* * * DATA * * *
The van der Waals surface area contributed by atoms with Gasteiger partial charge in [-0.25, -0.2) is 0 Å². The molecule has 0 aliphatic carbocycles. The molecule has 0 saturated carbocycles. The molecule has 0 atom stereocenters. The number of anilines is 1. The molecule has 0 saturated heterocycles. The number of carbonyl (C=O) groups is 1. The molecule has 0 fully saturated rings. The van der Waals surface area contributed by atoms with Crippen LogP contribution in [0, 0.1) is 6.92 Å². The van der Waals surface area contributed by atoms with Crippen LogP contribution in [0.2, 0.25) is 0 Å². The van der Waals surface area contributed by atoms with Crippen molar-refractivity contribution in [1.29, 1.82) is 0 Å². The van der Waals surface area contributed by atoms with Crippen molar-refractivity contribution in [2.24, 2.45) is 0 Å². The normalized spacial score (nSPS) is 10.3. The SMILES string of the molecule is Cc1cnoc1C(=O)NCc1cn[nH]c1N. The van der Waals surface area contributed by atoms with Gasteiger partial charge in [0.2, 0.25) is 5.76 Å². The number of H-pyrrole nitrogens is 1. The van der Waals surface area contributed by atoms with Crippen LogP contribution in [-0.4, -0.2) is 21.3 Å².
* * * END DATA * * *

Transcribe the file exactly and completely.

The van der Waals surface area contributed by atoms with Gasteiger partial charge in [-0.25, -0.2) is 0 Å². The molecule has 0 aliphatic carbocycles. The molecule has 0 saturated carbocycles. The molecule has 0 atom stereocenters. The number of anilines is 1. The molecule has 0 saturated heterocycles. The number of carbonyl (C=O) groups is 1. The molecule has 0 fully saturated rings. The van der Waals surface area contributed by atoms with Crippen LogP contribution in [0, 0.1) is 6.92 Å². The van der Waals surface area contributed by atoms with Crippen LogP contribution in [0.2, 0.25) is 0 Å². The van der Waals surface area contributed by atoms with Crippen molar-refractivity contribution in [1.29, 1.82) is 0 Å². The van der Waals surface area contributed by atoms with Crippen molar-refractivity contribution in [2.24, 2.45) is 0 Å². The normalized spacial score (nSPS) is 10.3. The SMILES string of the molecule is Cc1cnoc1C(=O)NCc1cn[nH]c1N. The van der Waals surface area contributed by atoms with Gasteiger partial charge in [0.2, 0.25) is 5.76 Å². The number of H-pyrrole nitrogens is 1. The van der Waals surface area contributed by atoms with Crippen LogP contribution in [-0.4, -0.2) is 21.3 Å².